The fighting in the Congo forces thousands to flee their homes, reports Xan Rice
Eastern Democratic Republic of Congo: this picture could have come from 1994, when more than a million people fled over the border from Rwanda during the genocide. It could also have been taken at any time between 1998 and 2003, when the smoky hills and forests of the mineral-rich region became the theatre for what some called "Africa's First World War". Instead it was taken just last Monday near the eastern town of Kibumba, under the watch of a 17,000-strong UN force, the biggest anywhere in the world.
The swift advance towards the provincial capital Goma by Laurent Nkunda's Tutsi rebels, which caused more than 100,000 people to flee villages or camps, provoked panic in the west, with Britain, France and the US despatching envoys to the region. The UN secretary general, Ban Ki-m oon, warned of a humanitarian crisis of "catastrophic dimensions"; Gordon Brown said, hyperbolically, that Congo should not be allowed to become "another Rwanda".
To an outsider it might have seemed as if Nkunda's actions were something new, as if a long and carefully nurtured peace had suddenly been destroyed. But to those on the ground in North Kivu province, especially the one million people displaced there by fighting since 2006, it was just more of the same.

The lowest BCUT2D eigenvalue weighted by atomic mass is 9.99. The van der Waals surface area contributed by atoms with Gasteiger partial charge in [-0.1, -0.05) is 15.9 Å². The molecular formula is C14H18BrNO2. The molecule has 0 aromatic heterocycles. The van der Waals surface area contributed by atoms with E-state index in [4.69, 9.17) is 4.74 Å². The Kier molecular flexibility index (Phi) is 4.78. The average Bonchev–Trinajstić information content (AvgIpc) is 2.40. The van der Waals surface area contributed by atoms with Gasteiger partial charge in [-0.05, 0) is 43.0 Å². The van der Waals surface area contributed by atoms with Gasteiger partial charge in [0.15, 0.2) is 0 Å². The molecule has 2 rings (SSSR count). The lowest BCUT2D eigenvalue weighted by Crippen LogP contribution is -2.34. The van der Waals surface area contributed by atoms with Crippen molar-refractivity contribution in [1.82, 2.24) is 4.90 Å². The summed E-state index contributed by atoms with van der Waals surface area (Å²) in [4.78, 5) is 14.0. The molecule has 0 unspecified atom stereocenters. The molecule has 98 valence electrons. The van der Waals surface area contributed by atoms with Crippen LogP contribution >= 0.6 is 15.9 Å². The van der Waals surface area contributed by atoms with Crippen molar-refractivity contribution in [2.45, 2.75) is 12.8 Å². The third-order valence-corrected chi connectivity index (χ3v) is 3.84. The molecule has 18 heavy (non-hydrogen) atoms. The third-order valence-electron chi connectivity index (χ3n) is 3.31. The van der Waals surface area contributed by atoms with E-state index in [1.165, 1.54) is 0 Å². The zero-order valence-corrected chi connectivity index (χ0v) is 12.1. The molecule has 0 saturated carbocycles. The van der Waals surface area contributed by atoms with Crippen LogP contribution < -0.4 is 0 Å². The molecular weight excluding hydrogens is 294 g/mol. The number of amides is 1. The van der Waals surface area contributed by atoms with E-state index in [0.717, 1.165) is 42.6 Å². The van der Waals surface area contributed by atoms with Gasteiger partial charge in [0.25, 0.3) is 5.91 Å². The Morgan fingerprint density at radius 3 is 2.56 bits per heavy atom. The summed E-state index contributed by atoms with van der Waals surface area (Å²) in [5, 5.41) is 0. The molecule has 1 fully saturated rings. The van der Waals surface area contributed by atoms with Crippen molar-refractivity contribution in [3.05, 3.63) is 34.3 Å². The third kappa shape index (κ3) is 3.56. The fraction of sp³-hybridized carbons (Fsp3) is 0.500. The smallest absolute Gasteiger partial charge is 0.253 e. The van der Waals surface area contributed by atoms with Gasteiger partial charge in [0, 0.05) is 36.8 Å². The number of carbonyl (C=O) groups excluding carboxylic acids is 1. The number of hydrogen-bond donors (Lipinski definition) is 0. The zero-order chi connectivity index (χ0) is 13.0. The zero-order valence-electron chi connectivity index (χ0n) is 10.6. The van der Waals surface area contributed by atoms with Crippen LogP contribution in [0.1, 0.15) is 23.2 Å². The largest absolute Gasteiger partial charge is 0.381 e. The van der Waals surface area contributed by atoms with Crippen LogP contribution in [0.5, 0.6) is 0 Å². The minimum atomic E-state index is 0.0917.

When Joseph Kabila was elected two years ago in the DRC's first democratic polls for more than 40 years, it was hoped that the myriad rebel forces in North Kivu would be persuaded to disarm. In January, after much arm-twisting, 22 armed groups, many of whom had benefited from controlling access to lucrative tin, gold and coltan mines, signed a peace deal with the government. But the swift disintegration of the agreement has shown that the ethnic roots of the problem grip too deep to be simply inked away.
Nkunda, a 41-year-old former Congolese army general who fought alongside the Rwandan Patriotic Front to liberate Rwanda after the genocide, claims to be defending the minority Tutsi population in eastern Congo from marauding Hutu militias. He blames, with some justification, the Congolese government for failing to disarm and even supporting Hutu rebels linked to the Rwanda genocide. Kabila, in turn, accuses Rwanda's president, Paul Kagame, of supporting Nkunda with arms and other logistical support. Kagame denies the charge, but most analysts believe it to be true.
The two leaders are expected to meet later this week. Unless their talks are vastly more successful than previous attempts, the picture archive of desperate civilians on the move in eastern Congo will continue to grow.